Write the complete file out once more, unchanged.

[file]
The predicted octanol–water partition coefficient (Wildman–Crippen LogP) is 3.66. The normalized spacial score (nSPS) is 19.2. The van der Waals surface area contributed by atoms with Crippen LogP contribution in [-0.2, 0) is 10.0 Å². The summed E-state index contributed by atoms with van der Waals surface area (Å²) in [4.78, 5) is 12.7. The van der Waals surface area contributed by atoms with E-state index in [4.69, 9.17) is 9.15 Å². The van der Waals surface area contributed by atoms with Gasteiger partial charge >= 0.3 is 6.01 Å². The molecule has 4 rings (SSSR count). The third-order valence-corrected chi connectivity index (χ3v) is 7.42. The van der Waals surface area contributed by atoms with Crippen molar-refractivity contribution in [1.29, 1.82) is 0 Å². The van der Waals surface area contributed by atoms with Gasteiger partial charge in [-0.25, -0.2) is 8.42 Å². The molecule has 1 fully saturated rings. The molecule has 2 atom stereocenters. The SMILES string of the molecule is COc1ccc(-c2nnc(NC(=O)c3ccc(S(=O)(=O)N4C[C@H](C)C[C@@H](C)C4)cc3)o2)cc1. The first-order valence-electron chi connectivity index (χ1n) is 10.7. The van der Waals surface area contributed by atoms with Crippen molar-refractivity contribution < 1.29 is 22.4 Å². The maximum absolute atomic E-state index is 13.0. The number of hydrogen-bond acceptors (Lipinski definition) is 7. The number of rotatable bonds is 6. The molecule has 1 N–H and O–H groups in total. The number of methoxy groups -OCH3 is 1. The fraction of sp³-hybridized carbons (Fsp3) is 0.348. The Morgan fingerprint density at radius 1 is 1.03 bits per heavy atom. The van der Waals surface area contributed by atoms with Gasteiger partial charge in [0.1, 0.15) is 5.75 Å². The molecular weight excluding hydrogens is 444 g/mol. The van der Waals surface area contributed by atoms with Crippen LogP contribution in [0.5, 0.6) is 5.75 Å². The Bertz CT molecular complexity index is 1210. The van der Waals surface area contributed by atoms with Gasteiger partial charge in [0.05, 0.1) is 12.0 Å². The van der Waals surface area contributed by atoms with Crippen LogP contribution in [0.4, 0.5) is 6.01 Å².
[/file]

The predicted octanol–water partition coefficient (Wildman–Crippen LogP) is 3.66. The normalized spacial score (nSPS) is 19.2. The van der Waals surface area contributed by atoms with Crippen LogP contribution in [-0.2, 0) is 10.0 Å². The summed E-state index contributed by atoms with van der Waals surface area (Å²) in [4.78, 5) is 12.7. The van der Waals surface area contributed by atoms with E-state index in [4.69, 9.17) is 9.15 Å². The van der Waals surface area contributed by atoms with Gasteiger partial charge >= 0.3 is 6.01 Å². The molecule has 4 rings (SSSR count). The third-order valence-corrected chi connectivity index (χ3v) is 7.42. The van der Waals surface area contributed by atoms with Crippen molar-refractivity contribution in [1.29, 1.82) is 0 Å². The van der Waals surface area contributed by atoms with Gasteiger partial charge in [-0.25, -0.2) is 8.42 Å². The molecule has 1 fully saturated rings. The molecule has 2 atom stereocenters. The SMILES string of the molecule is COc1ccc(-c2nnc(NC(=O)c3ccc(S(=O)(=O)N4C[C@H](C)C[C@@H](C)C4)cc3)o2)cc1. The first-order valence-electron chi connectivity index (χ1n) is 10.7. The van der Waals surface area contributed by atoms with Crippen molar-refractivity contribution < 1.29 is 22.4 Å². The maximum absolute atomic E-state index is 13.0. The number of hydrogen-bond acceptors (Lipinski definition) is 7. The number of rotatable bonds is 6. The molecule has 1 N–H and O–H groups in total. The number of methoxy groups -OCH3 is 1. The fraction of sp³-hybridized carbons (Fsp3) is 0.348. The Morgan fingerprint density at radius 1 is 1.03 bits per heavy atom. The van der Waals surface area contributed by atoms with Gasteiger partial charge in [0.1, 0.15) is 5.75 Å². The molecular weight excluding hydrogens is 444 g/mol. The van der Waals surface area contributed by atoms with Crippen LogP contribution in [0.5, 0.6) is 5.75 Å². The Bertz CT molecular complexity index is 1210. The van der Waals surface area contributed by atoms with Gasteiger partial charge in [0.05, 0.1) is 12.0 Å². The van der Waals surface area contributed by atoms with Crippen LogP contribution in [0.4, 0.5) is 6.01 Å².